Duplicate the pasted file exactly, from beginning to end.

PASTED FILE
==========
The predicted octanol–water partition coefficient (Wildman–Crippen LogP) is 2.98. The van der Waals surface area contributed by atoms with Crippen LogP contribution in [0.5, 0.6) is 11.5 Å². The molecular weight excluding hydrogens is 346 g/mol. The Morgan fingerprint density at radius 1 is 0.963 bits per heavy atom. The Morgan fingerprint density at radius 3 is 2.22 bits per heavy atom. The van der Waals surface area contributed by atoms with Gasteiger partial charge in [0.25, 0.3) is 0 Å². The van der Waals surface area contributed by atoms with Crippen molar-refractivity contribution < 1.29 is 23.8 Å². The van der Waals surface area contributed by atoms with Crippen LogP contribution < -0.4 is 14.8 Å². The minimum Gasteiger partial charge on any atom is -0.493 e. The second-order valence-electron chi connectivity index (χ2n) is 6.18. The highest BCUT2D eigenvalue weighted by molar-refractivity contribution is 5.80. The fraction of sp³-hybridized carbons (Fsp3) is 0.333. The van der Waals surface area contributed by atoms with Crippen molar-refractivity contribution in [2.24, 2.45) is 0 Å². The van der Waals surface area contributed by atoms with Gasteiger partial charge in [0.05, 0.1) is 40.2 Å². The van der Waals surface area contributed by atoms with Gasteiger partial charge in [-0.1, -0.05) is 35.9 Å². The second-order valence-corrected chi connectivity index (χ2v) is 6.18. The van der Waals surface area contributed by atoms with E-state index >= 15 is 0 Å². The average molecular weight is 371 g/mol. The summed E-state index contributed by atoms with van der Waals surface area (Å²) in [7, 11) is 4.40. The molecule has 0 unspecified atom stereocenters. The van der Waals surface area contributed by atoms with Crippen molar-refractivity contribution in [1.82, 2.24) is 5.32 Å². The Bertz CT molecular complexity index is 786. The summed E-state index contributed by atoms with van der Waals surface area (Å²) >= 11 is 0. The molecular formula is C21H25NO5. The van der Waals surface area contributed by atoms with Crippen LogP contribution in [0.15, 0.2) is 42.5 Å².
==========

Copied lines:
The predicted octanol–water partition coefficient (Wildman–Crippen LogP) is 2.98. The van der Waals surface area contributed by atoms with Crippen LogP contribution in [0.5, 0.6) is 11.5 Å². The molecular weight excluding hydrogens is 346 g/mol. The Morgan fingerprint density at radius 1 is 0.963 bits per heavy atom. The Morgan fingerprint density at radius 3 is 2.22 bits per heavy atom. The van der Waals surface area contributed by atoms with Gasteiger partial charge in [0.25, 0.3) is 0 Å². The van der Waals surface area contributed by atoms with Crippen molar-refractivity contribution < 1.29 is 23.8 Å². The van der Waals surface area contributed by atoms with Crippen LogP contribution < -0.4 is 14.8 Å². The minimum Gasteiger partial charge on any atom is -0.493 e. The second-order valence-electron chi connectivity index (χ2n) is 6.18. The highest BCUT2D eigenvalue weighted by molar-refractivity contribution is 5.80. The fraction of sp³-hybridized carbons (Fsp3) is 0.333. The van der Waals surface area contributed by atoms with Crippen molar-refractivity contribution in [2.24, 2.45) is 0 Å². The van der Waals surface area contributed by atoms with Gasteiger partial charge in [0.05, 0.1) is 40.2 Å². The van der Waals surface area contributed by atoms with Gasteiger partial charge in [-0.1, -0.05) is 35.9 Å². The second-order valence-corrected chi connectivity index (χ2v) is 6.18. The van der Waals surface area contributed by atoms with E-state index >= 15 is 0 Å². The average molecular weight is 371 g/mol. The summed E-state index contributed by atoms with van der Waals surface area (Å²) in [7, 11) is 4.40. The molecule has 0 unspecified atom stereocenters. The van der Waals surface area contributed by atoms with Crippen molar-refractivity contribution in [1.82, 2.24) is 5.32 Å². The Bertz CT molecular complexity index is 786. The summed E-state index contributed by atoms with van der Waals surface area (Å²) >= 11 is 0. The molecular formula is C21H25NO5. The van der Waals surface area contributed by atoms with Crippen LogP contribution in [0.15, 0.2) is 42.5 Å².